• Georgia Buck

International Day Against Violence And Bullying At School


© Photo by Elīna Arāja from Pexels - @elina.araja


Why is it important to raise awareness about bullying and cyberbullying?


UNESCO has declared that the first Thursday of November will be the International Day Against Violence And Bullying At School Including Cyberbullying, as a way to recognise that school-related violence is an infringement on the rights of young people to have safe access to education.


It has been reported that almost one-third of teens worldwide have experienced some form of bullying. Whether it be in-person or online, physical or emotional, many young people have experienced or are currently experiencing bullying and harassment, and this can have lasting effects on people’s lives. School should be a safe space for every young person that attends, but bullying can cause many students to be afraid of going.


UNESCO has reported that as a consequence of COVID-19, and with most schooling being moved online, there has been a rise in online violence, including cyberbullying. Children and young teens are spending more time online than they ever have before, leading them to be more at risk of falling victim to online violence. It is important for educational institutions to be teaching young people about the risks online, and about how to stay safe in the digital age.


UNESCO reported that ‘Online violence including cyber bullying has a negative effect on academic achievement, mental health, and quality of life of students. Children who are frequently bullied are nearly three times as likely to feel left out at school as those who are not. They are also twice as likely to miss out on school and have a higher tendency to leave formal education after finishing secondary school.’ Missing school in itself can have negative impacts on a student’s education, and these students may be unable to reach their full potential in exams and classes due to missing school because of bullying.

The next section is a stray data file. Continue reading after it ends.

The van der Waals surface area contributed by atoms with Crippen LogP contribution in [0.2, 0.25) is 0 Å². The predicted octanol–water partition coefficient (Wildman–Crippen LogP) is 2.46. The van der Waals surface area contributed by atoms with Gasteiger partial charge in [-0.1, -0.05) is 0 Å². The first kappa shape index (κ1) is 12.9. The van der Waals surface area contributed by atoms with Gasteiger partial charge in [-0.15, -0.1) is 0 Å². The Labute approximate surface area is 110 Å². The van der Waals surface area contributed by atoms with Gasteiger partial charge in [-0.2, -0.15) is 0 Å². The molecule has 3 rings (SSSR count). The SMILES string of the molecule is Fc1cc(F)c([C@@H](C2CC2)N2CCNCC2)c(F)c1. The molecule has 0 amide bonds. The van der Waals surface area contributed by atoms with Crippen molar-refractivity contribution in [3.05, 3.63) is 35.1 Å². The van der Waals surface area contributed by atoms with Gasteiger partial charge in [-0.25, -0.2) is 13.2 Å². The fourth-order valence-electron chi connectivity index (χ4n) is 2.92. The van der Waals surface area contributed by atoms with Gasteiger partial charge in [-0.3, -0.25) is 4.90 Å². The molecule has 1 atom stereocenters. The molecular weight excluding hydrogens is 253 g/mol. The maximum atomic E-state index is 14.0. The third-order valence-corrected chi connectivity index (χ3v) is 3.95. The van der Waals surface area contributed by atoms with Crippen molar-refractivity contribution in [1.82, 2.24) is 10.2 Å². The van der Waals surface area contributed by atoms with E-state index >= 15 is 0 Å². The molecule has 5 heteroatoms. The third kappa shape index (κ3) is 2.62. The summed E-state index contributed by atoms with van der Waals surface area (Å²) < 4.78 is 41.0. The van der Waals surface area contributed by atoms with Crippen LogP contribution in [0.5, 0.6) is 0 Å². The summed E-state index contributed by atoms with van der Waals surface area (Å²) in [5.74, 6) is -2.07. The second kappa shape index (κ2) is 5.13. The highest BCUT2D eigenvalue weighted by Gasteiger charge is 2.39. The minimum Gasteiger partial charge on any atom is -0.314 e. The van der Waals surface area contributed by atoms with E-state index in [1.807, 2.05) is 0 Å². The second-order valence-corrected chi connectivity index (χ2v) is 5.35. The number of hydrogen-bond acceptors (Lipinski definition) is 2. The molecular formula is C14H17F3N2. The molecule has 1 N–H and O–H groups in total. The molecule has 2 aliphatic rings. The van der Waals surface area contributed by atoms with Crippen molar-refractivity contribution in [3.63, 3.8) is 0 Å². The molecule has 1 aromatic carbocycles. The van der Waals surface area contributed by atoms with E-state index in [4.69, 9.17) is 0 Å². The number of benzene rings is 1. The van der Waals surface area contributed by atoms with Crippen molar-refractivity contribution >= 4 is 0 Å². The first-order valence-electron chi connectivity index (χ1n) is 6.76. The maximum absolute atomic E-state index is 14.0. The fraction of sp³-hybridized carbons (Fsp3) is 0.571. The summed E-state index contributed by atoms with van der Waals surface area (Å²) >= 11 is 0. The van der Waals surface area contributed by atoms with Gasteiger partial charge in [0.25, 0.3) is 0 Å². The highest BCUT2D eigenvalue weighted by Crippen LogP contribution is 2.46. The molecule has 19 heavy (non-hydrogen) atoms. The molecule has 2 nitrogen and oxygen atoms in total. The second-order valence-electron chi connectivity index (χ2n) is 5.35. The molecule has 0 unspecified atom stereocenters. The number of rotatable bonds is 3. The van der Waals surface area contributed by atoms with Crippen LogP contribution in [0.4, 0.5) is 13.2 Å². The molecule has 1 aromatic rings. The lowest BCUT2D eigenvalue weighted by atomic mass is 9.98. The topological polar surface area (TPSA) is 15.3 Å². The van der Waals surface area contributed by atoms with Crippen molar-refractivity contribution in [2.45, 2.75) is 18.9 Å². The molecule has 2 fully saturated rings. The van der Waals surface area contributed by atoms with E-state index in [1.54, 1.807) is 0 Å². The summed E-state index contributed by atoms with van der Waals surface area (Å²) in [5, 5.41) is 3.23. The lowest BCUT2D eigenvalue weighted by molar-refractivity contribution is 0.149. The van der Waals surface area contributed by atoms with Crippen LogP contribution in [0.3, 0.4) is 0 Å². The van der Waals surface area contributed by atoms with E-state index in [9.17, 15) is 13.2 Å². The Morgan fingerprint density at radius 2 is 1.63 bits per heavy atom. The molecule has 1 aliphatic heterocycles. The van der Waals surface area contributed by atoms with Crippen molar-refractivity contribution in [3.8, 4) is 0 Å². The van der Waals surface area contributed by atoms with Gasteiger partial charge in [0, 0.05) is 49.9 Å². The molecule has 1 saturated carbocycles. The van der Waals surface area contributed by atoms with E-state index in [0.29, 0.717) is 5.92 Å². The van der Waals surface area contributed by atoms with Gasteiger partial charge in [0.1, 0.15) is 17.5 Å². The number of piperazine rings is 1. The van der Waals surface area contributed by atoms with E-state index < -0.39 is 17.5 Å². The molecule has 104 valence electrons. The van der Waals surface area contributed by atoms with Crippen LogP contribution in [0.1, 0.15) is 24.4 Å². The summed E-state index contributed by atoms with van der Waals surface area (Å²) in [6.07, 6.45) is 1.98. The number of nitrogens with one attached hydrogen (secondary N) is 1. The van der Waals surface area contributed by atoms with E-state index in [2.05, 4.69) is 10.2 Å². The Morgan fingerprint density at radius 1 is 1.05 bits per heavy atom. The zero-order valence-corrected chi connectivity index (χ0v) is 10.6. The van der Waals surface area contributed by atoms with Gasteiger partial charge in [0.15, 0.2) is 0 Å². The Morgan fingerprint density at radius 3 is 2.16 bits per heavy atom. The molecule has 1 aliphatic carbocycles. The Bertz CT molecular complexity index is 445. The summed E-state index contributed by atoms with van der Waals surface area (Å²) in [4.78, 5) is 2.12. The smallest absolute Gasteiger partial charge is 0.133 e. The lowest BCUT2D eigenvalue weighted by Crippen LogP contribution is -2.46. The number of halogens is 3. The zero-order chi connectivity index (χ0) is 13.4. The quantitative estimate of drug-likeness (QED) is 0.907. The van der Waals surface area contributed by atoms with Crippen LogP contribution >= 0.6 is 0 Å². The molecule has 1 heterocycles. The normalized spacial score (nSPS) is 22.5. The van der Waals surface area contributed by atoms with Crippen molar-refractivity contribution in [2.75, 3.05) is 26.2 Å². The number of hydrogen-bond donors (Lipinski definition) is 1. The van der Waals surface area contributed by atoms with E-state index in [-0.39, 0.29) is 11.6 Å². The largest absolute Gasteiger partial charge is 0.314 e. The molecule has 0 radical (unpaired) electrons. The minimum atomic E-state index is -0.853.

There’s no one singular cause for bullying, but many marginalised groups report cases of targeted bullying, for example homophobic, racist, or ableist bullying. There are many forms of bullying, and no ‘one-size-fits-all’ approach to dealing with these incidents. Many schools claim to have zero-tolerance policies in regards to bullying and encourage students who are being bullied to reach out to an adult; in reality, many people who have been bullied will tell you that it’s not that simple, and that a lot of the time not enough is done to help vulnerable students. Hence why UNESCO’s International Day Against Violence and Bullying at School is important, in order to raise awareness to the drastic effects bullying can have on students mental health and wellbeing, and to encourage teachers and support staff in schools to review their approaches to bullying, and to adapt them if they’re not helpful.



If you or someone you know are struggling, don’t suffer in silence. Reach out:

Samaritans: 116 123

National Bullying Helpline: 0300 323 0169